Business / Corporate Law
Corporate law addresses a wide and varied range of issues which impact everything a business entity (whether corporation, limited liability company, partnership or some variation of the foregoing ) may, and in many situations certainly will, face during its existence. Whether it is the initial meeting to discuss choice of entity and minimization of corporate or personal taxes, preparation of formation and governance documents, agreements between owners to restrict the sale and transfer of stock or to provide liquidity in the event of death, disability or other triggers (e.g., Buy-Sell Agreements), resolution of disputes between directors or shareholders, contracts with employees, vendors and customers, financing matters, employment issues, the sale and purchase of divisions, assets or entire companies, a “corporate lawyer” should be consulted and involved in reviewing the options available to achieve your objectives.
We work proactively in bringing our years of experience in business not only to provide guidance in choosing which entity makes smart sense both from a tax and operational perspective, but explaining why a particular entity is preferable over others.
If partners, or other investors, are involved, additional documentation is advisable to memorialize the amount of investment, expectations concerning distribution, governance issues and management rights. Important to consider early on in the company’s existence is the advisability of a Buy-Sell Agreement, either where the company buys, or the other owners buy, the shares or interests upon a shareholder’s or partner’s death, disability or other separation from service with the company.
Experienced attorneys will provide you with comprehensive, personalized corporate law services whether incorporating a new business or counsel on any of the myriad of legal matters that come up during business life. Specializing in helping small business owners and the owners of medium-sized businesses, our business attorneys will guide you through the maze of laws and regulations that govern your business industry.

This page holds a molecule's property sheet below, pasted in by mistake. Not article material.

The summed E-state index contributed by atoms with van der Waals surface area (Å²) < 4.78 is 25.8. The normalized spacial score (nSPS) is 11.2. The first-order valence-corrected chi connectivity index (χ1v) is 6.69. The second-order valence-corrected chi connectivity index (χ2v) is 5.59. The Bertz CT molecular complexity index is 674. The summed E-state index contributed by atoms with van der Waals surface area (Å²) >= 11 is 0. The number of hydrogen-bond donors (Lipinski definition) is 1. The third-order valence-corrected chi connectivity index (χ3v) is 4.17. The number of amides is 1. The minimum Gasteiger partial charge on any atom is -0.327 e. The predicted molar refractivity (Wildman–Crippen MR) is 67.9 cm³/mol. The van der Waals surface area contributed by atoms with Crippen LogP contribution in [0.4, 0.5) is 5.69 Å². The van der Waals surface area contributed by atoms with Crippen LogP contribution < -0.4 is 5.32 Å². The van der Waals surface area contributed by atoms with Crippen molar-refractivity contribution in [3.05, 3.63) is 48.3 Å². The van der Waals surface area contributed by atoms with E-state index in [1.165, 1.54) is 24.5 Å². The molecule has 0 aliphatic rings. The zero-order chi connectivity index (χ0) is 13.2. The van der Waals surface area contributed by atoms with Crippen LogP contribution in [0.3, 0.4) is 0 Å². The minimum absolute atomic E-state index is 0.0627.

We assist entrepreneurs and new business owners in understanding and selecting the appropriate type of company, or “entity,” they wish to form, whether it be a standard “C” corporation, a Subchapter “S” corporation, limited liability company, partnership, or other entity, each type having its own tax consequences. We advise on all legal requirements for their chosen entity type.
Once a business is established, providing ongoing counsel for matters of financing, buy-sell agreements, contracts, governance issues, mergers and acquisitions, divestitures and more, are at your disposal.
Advising non-profit organizations, including obtaining federal tax-exempt status under Section 501(c) of the Internal Revenue Code and counseling clients on legal matters unique to non-profit organizations, is also available.
Some of the corporate law services available to small- and medium-sized businesses:
- Affordable Care Act
- Annual Meetings, Special Meetings
- Asset Acquisitions
- Board of Directors/Member Relations
- Buy-Sell Agreements
- “Choice of Entity” Considerations
- Covenants Not-to-Compete (Non-Competition Agreements)
- Employment Agreements
- Governance Issues
- Limited Liability Companies
- Non-Profit Corporations
- Redevelopment Corporations
- Registered Agent Services
- Shareholder Disputes
- Shareholder Rights and Issues
- Tax Free Reorganizations
- Tax Issues
- Transfer of Interests
Corporate Law Articles
What Happens to Your Business if You Can’t Return to Work?
The number of, and the economic powerhouse created by, owner-entrepreneur and family businesses is astonishing. Entrepreneurs and family businesses account for 64 percent of the entire U.S. gross domestic product, generate 62 percent of the country's employment and...
Miami Bridges Falling Down: Four Ways to Survive (and Grow Stronger Through) Disaster
Contractors that have survived catastrophic events like the 2018 Florida International University bridge collapse often engage in key post-crisis analysis to ensure they are better prepared in the future. Times of great corporate strife often mold an organization into...
Electronic Signatures: Elective or Mandatory
In 2000, Congress passed the “Electronic Signatures in Global and National Commerce Act” (the E-Sign Act), which was subsequently signed into law. Under that Act, (i) any transaction in or affecting interstate or foreign commerce, a signature, contract or other...
When Stock Certificates Disappear
When operating a corporation, it is important to observe corporate formalities. This will ensure that the corporation protects the individual shareholders from the corporation’s liabilities but it can also protect shareholders from costly mistakes. In the recent case...